Senate GOP Allows Reid to Confirm Radical Judge by Voice Vote

Wednesday, June 13th, 2012 and is filed under Blog, Issues

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Earlier this week, we issued an alert about the pending confirmation of a radical pro-abortionist, Andrew Hurwitz, to the Ninth Circuit Court of Appeals.  Sadly, 8 Republicans helped Harry Reid win a cloture vote to shut off debate, paving the road for Hurwitz’s confirmation.

Once Reid won cloture on the Hurwitz nomination, he only needed 51 votes to win confirmation – a forgone conclusion with 53 Democrat votes in the Senate.  Nonetheless, it is important that every senator be afforded the opportunity to cast his/her official vote on a nominee to such a high court.  To that end, it is shocking and appalling that Harry Reid would seek to confirm Hurwitz by voice vote without notifying his fellow senators.  What is even more egregious is the fact that Republicans didn’t object.

A voice vote is an expedited procedure reserved for non-controversial issues when one member goes to the floor and asks for unanimous consent to pass a bill.  If nobody objects, the bill becomes law as if a vote had taken place.  Despite the fact that most Republicans opposed the Hurwitz nomination, Reid went to the floor when it was practically empty and asked for unanimous consent.  The problem is that the Republican floor manager on the nomination was none other than Jon Kyl, a supporter of Hurwitz.  So in a case of the fox guarding the hen house, a pro-Hurwitz Republican declined to notify his colleagues that Reid planned to voice vote the nomination.  This gives the erroneous appearance that Hurwitz was confirmed unanimously without dissent.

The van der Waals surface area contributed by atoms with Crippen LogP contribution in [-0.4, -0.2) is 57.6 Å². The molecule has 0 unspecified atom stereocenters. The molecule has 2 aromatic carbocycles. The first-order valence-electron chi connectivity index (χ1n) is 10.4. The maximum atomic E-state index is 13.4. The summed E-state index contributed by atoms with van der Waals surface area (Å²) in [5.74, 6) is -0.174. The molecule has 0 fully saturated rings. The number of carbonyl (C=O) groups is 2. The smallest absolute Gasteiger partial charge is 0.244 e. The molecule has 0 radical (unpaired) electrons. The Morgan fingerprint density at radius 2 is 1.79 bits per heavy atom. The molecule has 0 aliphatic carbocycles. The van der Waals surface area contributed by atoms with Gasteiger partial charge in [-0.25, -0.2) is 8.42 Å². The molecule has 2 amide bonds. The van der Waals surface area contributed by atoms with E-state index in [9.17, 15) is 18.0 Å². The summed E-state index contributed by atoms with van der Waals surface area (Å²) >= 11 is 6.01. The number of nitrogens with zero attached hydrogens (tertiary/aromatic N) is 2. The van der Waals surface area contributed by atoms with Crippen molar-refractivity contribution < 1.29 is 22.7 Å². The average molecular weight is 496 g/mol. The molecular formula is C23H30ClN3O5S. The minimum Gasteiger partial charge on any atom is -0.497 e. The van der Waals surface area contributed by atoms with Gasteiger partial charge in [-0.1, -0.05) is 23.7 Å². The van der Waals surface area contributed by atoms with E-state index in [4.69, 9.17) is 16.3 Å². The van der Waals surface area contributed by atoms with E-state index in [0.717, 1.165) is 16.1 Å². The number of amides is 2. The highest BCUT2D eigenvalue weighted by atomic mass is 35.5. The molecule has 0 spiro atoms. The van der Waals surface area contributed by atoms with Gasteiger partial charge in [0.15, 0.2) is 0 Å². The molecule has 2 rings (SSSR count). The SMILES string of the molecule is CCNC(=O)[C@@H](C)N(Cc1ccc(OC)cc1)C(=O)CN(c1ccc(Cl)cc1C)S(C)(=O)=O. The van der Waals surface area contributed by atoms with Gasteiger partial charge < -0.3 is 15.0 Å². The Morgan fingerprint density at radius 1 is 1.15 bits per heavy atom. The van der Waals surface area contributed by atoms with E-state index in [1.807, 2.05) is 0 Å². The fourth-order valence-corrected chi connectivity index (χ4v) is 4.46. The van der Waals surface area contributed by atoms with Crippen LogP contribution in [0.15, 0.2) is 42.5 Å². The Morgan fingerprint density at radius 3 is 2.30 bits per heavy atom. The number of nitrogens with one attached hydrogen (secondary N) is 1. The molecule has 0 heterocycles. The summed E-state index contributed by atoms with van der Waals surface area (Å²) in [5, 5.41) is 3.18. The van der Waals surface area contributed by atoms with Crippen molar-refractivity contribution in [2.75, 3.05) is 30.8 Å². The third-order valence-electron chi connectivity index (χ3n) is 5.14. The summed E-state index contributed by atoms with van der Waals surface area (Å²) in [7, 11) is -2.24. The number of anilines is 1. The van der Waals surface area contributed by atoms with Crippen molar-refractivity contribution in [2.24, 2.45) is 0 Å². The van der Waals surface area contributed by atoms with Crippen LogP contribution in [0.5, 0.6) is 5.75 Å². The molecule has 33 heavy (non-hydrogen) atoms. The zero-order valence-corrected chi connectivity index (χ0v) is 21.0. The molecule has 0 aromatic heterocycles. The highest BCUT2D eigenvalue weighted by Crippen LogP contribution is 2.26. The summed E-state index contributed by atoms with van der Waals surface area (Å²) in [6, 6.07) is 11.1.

Amazingly, the ranking Republican on the Judiciary Committee, Chuck Grassley, was not informed of the voice vote.  Grassley was not to happy: (National Journal)

“I find this to be quite irregular and outside the recent precedents of the Senate,” Grassley said. “Typically, members are informed of such actions in advance. I was not so informed, and I’m the ranking member of the Judiciary Committee. I certainly did not intend to yield my time. And, in fact, I intended on speaking further on the nominee.”

So we have the number 1 ranking Republican who refuses to call on Eric Holder to resign; we have the number 2 member who supports a radical judicial nominee and refuses to notify his fellow Republicans of a breach in protocol.  Folks, this is why the Senate Republican Conference is so weak.